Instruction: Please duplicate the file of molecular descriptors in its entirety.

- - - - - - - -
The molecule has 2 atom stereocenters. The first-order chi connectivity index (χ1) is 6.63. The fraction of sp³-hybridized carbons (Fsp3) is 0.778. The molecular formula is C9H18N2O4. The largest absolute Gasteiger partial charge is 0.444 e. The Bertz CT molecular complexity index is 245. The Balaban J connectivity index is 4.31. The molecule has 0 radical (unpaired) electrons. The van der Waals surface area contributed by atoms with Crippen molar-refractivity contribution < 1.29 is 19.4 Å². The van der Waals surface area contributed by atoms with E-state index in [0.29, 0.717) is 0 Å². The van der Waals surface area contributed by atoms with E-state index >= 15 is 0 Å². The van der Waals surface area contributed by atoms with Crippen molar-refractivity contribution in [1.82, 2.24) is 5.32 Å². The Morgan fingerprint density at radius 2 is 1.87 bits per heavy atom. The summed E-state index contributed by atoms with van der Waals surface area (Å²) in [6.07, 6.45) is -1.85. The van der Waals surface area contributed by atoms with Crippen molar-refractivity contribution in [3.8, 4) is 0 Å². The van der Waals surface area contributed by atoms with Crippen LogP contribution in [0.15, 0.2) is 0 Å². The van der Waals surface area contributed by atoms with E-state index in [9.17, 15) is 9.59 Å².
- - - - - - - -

The molecule has 2 atom stereocenters. The first-order chi connectivity index (χ1) is 6.63. The fraction of sp³-hybridized carbons (Fsp3) is 0.778. The molecular formula is C9H18N2O4. The largest absolute Gasteiger partial charge is 0.444 e. The Bertz CT molecular complexity index is 245. The Balaban J connectivity index is 4.31. The molecule has 0 radical (unpaired) electrons. The van der Waals surface area contributed by atoms with Crippen molar-refractivity contribution < 1.29 is 19.4 Å². The van der Waals surface area contributed by atoms with E-state index in [0.29, 0.717) is 0 Å². The van der Waals surface area contributed by atoms with E-state index >= 15 is 0 Å². The van der Waals surface area contributed by atoms with Crippen molar-refractivity contribution in [1.82, 2.24) is 5.32 Å². The Morgan fingerprint density at radius 2 is 1.87 bits per heavy atom. The summed E-state index contributed by atoms with van der Waals surface area (Å²) in [6.07, 6.45) is -1.85. The van der Waals surface area contributed by atoms with Crippen molar-refractivity contribution in [3.8, 4) is 0 Å². The van der Waals surface area contributed by atoms with Crippen LogP contribution in [0.15, 0.2) is 0 Å². The van der Waals surface area contributed by atoms with E-state index in [9.17, 15) is 9.59 Å².